Thursday, April 18, 2013

Strange Weather

I am thinking about this spring, and how odd it has been. Coltsfoot, that early warning flower that tells us spring is around the corner, usually blooms in late February in my region; it is soon followed by wild plum, with wild cherry quickly following along. The pear tree is usually blooming in late March with the forsythia and daffodils.

This year none of that happened. Here we are in mid-April and still waiting for the apple trees, redbud and dogwood to burst forth. I'm not complaining, I'm just thinking it's....strange.

Last summer after the derecho my asparagus suddenly sent up new shoots. These plants were done for the year, or so I thought, but in late July we had a surprise crop of new asparagus. The amaryllis, which usually only blooms in the winter because I follow the instructions for its care to make that happen, also sent up new blossoms after that terrible storm. And the peppermint, died back completely instead of continuing on to its blossom stage.

All of which makes me wonder: has the weather, and the plants' reaction to it, always been this out-of-whack and I just never noticed? Have I come to expect certain things of nature because that's that way it's always been, or is nature getting a little wild these days and the "usual" patterns becoming disrupted and confusing?

Like many other people, I used to give that knowing smile when old-timers talked about weather and how bad it was back when. Now I'm an old-timer myself--rather surprising, that--and I find myself harking back to what was and comparing what is to my memories of the past. I understand now the mystification of the older ones at some of the changes they could not comprehend. While I can hang on by my toenails to social change (and don't really care if I get behind the times) nature has me bumfuzzled. She's being, at least in my view, mighty tempermental and unreliable.

I am hoping to hear the whippoorwill soon; at least then I can feel fairly sure that freezing weather is past. The redwing blackbird is back, but the snowbirds are hanging on and that makes me nervous. The oaks are leafing out too, and when their leaves are the size of squirrels' ears it is supposed to be safe to plant corn. But with the oddities of the spring weather so far, I am wondering if even these ancient souls can be trusted.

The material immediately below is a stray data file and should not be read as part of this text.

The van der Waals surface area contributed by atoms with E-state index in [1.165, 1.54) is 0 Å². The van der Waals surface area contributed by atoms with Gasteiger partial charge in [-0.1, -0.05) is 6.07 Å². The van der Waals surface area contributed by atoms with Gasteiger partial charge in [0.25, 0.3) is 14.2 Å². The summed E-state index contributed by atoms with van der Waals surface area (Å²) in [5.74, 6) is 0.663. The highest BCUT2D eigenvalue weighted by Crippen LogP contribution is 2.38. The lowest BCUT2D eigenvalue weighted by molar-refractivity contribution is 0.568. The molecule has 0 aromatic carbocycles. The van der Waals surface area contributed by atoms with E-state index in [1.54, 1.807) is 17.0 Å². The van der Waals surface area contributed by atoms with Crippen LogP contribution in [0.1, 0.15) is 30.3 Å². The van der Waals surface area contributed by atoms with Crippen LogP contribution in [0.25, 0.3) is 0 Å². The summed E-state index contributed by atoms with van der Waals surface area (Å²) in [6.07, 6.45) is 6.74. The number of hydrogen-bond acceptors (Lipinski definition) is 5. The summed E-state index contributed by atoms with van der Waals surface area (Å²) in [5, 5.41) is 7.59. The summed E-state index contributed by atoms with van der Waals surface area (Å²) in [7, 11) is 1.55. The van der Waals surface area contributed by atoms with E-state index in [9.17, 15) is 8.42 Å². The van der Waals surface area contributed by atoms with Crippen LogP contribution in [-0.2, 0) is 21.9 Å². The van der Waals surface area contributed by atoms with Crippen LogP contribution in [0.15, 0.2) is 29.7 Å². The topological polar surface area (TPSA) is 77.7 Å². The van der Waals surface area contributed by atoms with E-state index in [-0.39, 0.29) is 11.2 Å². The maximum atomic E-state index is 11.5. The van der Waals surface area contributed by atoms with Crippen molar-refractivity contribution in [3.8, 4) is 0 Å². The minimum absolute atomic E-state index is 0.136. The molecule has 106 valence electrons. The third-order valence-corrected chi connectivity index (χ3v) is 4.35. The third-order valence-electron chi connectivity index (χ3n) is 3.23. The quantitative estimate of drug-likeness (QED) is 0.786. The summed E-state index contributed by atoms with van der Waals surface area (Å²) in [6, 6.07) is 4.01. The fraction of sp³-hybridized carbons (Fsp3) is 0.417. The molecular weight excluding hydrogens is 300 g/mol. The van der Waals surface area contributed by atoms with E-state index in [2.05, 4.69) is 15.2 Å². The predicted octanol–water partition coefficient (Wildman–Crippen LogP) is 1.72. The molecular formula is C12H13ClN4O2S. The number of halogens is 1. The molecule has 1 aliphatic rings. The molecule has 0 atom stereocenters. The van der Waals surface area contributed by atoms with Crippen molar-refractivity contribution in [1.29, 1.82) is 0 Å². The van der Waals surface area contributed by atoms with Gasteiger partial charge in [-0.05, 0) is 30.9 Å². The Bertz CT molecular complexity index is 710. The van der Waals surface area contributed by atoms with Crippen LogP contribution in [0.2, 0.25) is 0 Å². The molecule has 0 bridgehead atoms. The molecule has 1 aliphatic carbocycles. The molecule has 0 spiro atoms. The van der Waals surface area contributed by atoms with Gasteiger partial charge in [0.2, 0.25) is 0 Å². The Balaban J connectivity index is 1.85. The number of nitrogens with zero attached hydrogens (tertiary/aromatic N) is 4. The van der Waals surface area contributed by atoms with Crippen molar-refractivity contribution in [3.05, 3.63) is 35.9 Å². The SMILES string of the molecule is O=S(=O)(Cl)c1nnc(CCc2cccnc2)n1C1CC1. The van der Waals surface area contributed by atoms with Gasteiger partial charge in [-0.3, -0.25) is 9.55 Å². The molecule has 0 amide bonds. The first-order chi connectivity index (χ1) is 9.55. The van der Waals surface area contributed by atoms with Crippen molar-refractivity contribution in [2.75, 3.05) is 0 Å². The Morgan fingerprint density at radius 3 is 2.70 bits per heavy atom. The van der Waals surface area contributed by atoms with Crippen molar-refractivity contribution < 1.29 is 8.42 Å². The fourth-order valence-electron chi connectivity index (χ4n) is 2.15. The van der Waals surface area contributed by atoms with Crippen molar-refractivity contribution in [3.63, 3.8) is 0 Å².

Copyright 2012 Susanna Holstein. All rights reserved. No Republication or Redistribution Allowed without attribution to Susanna Holstein.

3 comments:

Rowan said...

The weather in UK has been just as odd - our coltsfoot, celandines, wood anenomes etc all bloom early March normally and have just come out this wek. There are no leaves on the trees yet and no fruit blossom and only this last few days has the daytime temperature made it into double figures. At the moment we have a wild wind blowing - just the sort we usually get in March. I think perhaps we are seeing a long term change in the climate. On the other hand the last few years Spring has been getting earlier and earlier - maybe things are just getting back to normal!

Michelle said...

In just the past few days have I noticed any redbuds blooming. Our pear trees (old and hardy) have just now shown blooms. Everything is late this year. It is strange.

Sue said...

The weather is definitely odd for the past couple of years. Another odd thing I've noticed is that illnesses are getting less seasonal. It used to be that my kids were never sick in the spring and summer except with stomach flu, which was never caught in the winter.

Now, people get colds in spring and summer sometimes and stomach flu in the winter.

What's up with that?

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